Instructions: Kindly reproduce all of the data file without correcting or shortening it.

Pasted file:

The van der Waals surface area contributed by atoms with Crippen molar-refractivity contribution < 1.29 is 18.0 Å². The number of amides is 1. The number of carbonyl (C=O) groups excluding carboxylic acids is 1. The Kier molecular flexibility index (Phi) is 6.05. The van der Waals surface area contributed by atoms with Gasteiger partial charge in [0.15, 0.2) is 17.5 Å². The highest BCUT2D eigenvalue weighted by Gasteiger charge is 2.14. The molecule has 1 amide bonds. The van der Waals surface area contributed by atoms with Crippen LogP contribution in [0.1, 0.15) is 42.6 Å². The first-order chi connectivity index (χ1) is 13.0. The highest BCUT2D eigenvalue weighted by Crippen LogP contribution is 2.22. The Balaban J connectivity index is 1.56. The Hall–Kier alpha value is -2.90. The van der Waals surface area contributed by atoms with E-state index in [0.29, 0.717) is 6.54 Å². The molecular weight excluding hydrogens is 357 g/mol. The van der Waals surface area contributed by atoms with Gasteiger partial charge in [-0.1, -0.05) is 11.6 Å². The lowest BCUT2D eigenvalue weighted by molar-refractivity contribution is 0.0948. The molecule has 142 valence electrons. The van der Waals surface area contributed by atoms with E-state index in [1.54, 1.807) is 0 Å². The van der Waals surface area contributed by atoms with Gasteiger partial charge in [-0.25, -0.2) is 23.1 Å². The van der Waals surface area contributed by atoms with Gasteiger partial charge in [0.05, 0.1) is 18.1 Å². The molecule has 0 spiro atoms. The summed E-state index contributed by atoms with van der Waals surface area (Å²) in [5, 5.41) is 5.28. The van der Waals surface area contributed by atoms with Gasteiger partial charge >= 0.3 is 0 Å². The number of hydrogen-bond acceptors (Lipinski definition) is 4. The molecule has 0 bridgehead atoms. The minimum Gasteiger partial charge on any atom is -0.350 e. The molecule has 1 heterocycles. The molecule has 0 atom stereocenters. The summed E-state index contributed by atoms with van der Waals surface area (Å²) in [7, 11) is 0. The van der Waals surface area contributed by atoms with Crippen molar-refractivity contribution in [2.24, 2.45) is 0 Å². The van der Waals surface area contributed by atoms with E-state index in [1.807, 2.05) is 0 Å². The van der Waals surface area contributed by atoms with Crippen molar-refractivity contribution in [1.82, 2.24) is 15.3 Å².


The van der Waals surface area contributed by atoms with Crippen molar-refractivity contribution < 1.29 is 18.0 Å². The number of amides is 1. The number of carbonyl (C=O) groups excluding carboxylic acids is 1. The Kier molecular flexibility index (Phi) is 6.05. The van der Waals surface area contributed by atoms with Gasteiger partial charge in [0.15, 0.2) is 17.5 Å². The highest BCUT2D eigenvalue weighted by Gasteiger charge is 2.14. The molecule has 1 amide bonds. The van der Waals surface area contributed by atoms with Crippen LogP contribution in [0.1, 0.15) is 42.6 Å². The first-order chi connectivity index (χ1) is 13.0. The highest BCUT2D eigenvalue weighted by Crippen LogP contribution is 2.22. The Balaban J connectivity index is 1.56. The Hall–Kier alpha value is -2.90. The van der Waals surface area contributed by atoms with E-state index in [0.29, 0.717) is 6.54 Å². The molecular weight excluding hydrogens is 357 g/mol. The van der Waals surface area contributed by atoms with Gasteiger partial charge in [-0.1, -0.05) is 11.6 Å². The lowest BCUT2D eigenvalue weighted by molar-refractivity contribution is 0.0948. The molecule has 142 valence electrons. The van der Waals surface area contributed by atoms with E-state index in [1.54, 1.807) is 0 Å². The van der Waals surface area contributed by atoms with Gasteiger partial charge in [-0.25, -0.2) is 23.1 Å². The van der Waals surface area contributed by atoms with Gasteiger partial charge in [0.05, 0.1) is 18.1 Å². The molecule has 0 spiro atoms. The summed E-state index contributed by atoms with van der Waals surface area (Å²) in [5, 5.41) is 5.28. The van der Waals surface area contributed by atoms with Gasteiger partial charge >= 0.3 is 0 Å². The number of hydrogen-bond acceptors (Lipinski definition) is 4. The molecule has 0 bridgehead atoms. The minimum Gasteiger partial charge on any atom is -0.350 e. The molecule has 1 heterocycles. The molecule has 0 atom stereocenters. The summed E-state index contributed by atoms with van der Waals surface area (Å²) in [7, 11) is 0. The van der Waals surface area contributed by atoms with Crippen molar-refractivity contribution in [2.24, 2.45) is 0 Å². The van der Waals surface area contributed by atoms with E-state index in [1.807, 2.05) is 0 Å². The van der Waals surface area contributed by atoms with Crippen molar-refractivity contribution in [1.82, 2.24) is 15.3 Å².